Living in a Modern Way

Posted July 23, 2017

Living in a Modern Way: California Design 1930-1965 is the well researched, and carefully footnoted catalogue of the LACMA exhibition of the same name.

This book outlines the history of Charles and Ray’s work in California, beginning in 1941, and provides a context for understanding their work alongside other artists and designers.

Visitors to the exhibition were treated to a number of classic Eames designs, including the original Eames Plywood Elephant, and at the Los Angeles venue, a recreation of the Eames House living room.

In 1951, designer Greta Magnusson Grossman observed that California design was “not a superimposed style, but an answer to present conditions….It has developed out of our own preferences for living in a modern way.” California design influenced the material culture of the entire country, in everything from architecture to fashion. This generously illustrated book, which accompanies a major exhibition at the Los Angeles County Museum of Art, is the first comprehensive examination of California’s mid-century modern design. It begins by tracing the origins of a distinctively California modernism in the 1930s by such European émigrés as Richard Neutra, Rudolph Schindler, and Kem Weber; it finds other specific design influences and innovations in solid-color commercial ceramics, inspirations from Mexico and Asia, new schools for design training, new concepts about leisure, and the conversion of wartime technologies to peacetime use (exemplified by Charles and Ray Eames’s plywood and fiberglass furniture).

The heart of California Design is the modern California home, famously characterized by open plans conducive to outdoor living. The layouts of modernist homes by Pierre Koenig, Craig Ellwood, and Raphael Soriano, for example, were intended to blur the distinction between indoors and out. Homes were furnished with products from Heath Ceramics, Van Keppel-Green, and Architectural Pottery as well as other, previously unheralded companies and designers. Many objects were designed to be multifunctional: pool and patio furniture that was equally suitable indoors, lighting that was both task and ambient, bookshelves that served as room dividers, and bathing suits that would turn into ensembles appropriate for indoor entertainment.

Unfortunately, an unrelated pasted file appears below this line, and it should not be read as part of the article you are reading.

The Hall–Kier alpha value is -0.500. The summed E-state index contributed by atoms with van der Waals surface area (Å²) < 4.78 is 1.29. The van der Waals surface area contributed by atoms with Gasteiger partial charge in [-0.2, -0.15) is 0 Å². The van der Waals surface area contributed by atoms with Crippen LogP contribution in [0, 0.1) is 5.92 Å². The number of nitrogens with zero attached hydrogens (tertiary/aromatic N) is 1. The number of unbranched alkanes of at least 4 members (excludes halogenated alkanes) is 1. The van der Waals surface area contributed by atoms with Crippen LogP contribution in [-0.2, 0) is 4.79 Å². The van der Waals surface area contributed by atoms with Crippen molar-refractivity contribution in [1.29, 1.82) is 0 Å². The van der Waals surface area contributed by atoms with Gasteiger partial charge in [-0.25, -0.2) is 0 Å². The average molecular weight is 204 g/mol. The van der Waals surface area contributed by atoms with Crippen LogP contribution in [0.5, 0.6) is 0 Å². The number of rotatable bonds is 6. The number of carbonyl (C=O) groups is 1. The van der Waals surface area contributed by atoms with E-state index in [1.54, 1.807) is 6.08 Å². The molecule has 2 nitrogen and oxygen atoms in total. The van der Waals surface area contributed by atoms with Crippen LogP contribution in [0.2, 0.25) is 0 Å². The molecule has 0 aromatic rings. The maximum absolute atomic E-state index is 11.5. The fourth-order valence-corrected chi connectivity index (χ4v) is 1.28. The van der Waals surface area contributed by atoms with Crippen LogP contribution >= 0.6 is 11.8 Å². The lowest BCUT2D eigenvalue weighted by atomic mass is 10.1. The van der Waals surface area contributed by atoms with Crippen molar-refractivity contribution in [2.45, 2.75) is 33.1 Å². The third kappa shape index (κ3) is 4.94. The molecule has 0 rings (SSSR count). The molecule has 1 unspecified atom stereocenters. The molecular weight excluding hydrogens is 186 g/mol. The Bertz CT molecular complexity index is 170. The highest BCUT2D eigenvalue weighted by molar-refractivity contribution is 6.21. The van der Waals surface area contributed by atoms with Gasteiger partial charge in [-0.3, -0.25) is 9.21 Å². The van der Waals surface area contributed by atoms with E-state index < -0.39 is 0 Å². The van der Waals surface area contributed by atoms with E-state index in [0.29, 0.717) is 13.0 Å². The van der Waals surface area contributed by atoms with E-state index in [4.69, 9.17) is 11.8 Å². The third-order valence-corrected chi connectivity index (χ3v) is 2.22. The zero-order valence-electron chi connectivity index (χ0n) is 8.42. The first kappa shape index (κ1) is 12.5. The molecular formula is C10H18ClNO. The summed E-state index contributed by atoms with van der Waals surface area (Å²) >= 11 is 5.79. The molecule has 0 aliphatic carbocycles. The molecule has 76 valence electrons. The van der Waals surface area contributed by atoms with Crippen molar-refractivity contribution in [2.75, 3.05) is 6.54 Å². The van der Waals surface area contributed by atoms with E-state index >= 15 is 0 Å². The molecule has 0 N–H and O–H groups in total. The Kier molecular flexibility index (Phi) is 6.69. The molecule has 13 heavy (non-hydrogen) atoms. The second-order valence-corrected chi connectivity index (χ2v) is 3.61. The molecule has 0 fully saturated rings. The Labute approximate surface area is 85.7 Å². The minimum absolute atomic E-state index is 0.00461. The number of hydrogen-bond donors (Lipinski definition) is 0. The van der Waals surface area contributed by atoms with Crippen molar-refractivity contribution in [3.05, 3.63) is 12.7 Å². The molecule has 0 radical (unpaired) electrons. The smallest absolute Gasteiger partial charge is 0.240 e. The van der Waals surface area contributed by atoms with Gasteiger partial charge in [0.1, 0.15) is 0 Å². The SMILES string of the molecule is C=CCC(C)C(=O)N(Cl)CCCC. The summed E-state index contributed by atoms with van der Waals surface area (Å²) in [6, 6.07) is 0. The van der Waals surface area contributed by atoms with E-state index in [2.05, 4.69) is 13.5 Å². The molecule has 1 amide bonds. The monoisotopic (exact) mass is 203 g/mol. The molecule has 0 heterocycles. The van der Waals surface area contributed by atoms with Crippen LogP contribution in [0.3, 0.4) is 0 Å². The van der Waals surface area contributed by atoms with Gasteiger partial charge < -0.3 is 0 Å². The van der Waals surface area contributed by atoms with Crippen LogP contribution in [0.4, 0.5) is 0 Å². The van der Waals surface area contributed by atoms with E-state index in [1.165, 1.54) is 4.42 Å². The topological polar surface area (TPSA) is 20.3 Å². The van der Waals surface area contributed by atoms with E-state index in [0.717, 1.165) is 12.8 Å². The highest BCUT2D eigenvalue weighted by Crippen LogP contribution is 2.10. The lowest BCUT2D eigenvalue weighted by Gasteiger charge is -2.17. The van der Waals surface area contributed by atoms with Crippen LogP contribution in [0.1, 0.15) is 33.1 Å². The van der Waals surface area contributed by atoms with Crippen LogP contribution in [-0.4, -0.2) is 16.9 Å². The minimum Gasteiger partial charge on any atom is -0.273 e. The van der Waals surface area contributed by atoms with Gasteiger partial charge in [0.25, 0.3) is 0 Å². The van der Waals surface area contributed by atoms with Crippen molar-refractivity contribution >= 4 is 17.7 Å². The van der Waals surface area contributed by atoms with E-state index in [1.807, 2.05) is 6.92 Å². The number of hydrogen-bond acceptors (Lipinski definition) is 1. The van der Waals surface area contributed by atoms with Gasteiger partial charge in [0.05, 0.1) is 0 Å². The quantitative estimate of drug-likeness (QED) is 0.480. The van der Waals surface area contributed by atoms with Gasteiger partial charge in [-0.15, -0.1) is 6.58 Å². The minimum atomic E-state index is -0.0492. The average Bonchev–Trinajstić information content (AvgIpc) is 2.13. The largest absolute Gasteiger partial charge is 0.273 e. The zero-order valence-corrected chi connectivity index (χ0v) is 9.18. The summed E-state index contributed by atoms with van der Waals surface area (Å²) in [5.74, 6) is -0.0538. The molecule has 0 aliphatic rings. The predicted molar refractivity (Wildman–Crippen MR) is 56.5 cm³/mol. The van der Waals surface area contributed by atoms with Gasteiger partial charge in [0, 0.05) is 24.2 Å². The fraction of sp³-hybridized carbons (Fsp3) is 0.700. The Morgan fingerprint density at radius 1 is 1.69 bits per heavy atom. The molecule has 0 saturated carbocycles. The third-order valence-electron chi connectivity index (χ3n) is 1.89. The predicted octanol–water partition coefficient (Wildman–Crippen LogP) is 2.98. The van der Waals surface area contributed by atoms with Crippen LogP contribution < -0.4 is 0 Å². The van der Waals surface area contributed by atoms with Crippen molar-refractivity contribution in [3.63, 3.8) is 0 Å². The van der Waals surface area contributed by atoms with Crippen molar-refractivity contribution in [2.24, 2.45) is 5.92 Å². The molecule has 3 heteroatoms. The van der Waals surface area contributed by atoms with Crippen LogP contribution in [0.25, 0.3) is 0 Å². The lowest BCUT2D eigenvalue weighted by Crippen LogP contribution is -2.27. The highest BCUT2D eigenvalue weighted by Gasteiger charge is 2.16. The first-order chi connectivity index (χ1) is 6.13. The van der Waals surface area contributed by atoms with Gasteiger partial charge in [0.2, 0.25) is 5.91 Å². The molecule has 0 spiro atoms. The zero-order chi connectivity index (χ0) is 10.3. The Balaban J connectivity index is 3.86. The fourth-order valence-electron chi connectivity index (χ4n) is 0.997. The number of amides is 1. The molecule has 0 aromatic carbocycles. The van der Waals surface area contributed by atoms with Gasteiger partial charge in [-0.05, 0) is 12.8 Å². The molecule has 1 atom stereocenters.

California Design includes 350 images, most in color, of furniture, ceramics, metalwork, architecture, graphic and industrial design, film, textiles, and fashion, and ten incisive essays that trace the rise of the California design aesthetic.

Editor: Wendy Kaplan is Department Head and Curator of Decorative Arts and Design at the Los Angeles County Museum of Art.

“This book beautifully documents how climate, immigration, and industry influenced California’s modern design aesthetic.”—Publishers Weekly


Hardcover  360 pp. | 9.5 x 12 in | 250 color photos, 100 color illus. | September 2011 | ISBN: 9780262016070

eBook  September 2011 | ISBN: 9780262299862